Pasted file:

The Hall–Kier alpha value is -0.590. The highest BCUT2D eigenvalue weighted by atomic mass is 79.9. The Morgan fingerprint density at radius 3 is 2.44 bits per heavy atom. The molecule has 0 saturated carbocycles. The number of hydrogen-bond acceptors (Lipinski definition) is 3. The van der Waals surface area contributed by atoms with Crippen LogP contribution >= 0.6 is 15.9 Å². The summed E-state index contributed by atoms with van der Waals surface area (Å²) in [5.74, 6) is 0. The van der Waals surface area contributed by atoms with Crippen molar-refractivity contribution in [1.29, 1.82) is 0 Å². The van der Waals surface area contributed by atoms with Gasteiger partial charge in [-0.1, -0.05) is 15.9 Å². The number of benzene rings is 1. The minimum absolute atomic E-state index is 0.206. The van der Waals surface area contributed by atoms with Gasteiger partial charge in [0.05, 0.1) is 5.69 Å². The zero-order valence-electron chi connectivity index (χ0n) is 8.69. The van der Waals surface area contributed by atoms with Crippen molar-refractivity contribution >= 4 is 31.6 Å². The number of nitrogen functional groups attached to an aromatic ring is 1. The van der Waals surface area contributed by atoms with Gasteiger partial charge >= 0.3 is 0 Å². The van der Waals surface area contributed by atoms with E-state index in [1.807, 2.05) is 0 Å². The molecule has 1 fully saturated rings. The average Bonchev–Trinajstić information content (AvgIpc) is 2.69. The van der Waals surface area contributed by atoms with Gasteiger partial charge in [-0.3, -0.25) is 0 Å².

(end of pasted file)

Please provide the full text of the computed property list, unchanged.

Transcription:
The Hall–Kier alpha value is -0.590. The highest BCUT2D eigenvalue weighted by atomic mass is 79.9. The Morgan fingerprint density at radius 3 is 2.44 bits per heavy atom. The molecule has 0 saturated carbocycles. The number of hydrogen-bond acceptors (Lipinski definition) is 3. The van der Waals surface area contributed by atoms with Crippen LogP contribution >= 0.6 is 15.9 Å². The summed E-state index contributed by atoms with van der Waals surface area (Å²) in [5.74, 6) is 0. The van der Waals surface area contributed by atoms with Crippen molar-refractivity contribution in [1.29, 1.82) is 0 Å². The van der Waals surface area contributed by atoms with Gasteiger partial charge in [-0.1, -0.05) is 15.9 Å². The number of benzene rings is 1. The minimum absolute atomic E-state index is 0.206. The van der Waals surface area contributed by atoms with Gasteiger partial charge in [0.05, 0.1) is 5.69 Å². The zero-order valence-electron chi connectivity index (χ0n) is 8.69. The van der Waals surface area contributed by atoms with Crippen molar-refractivity contribution >= 4 is 31.6 Å². The number of nitrogen functional groups attached to an aromatic ring is 1. The van der Waals surface area contributed by atoms with Gasteiger partial charge >= 0.3 is 0 Å². The van der Waals surface area contributed by atoms with E-state index in [1.807, 2.05) is 0 Å². The molecule has 1 fully saturated rings. The average Bonchev–Trinajstić information content (AvgIpc) is 2.69. The van der Waals surface area contributed by atoms with Gasteiger partial charge in [-0.3, -0.25) is 0 Å².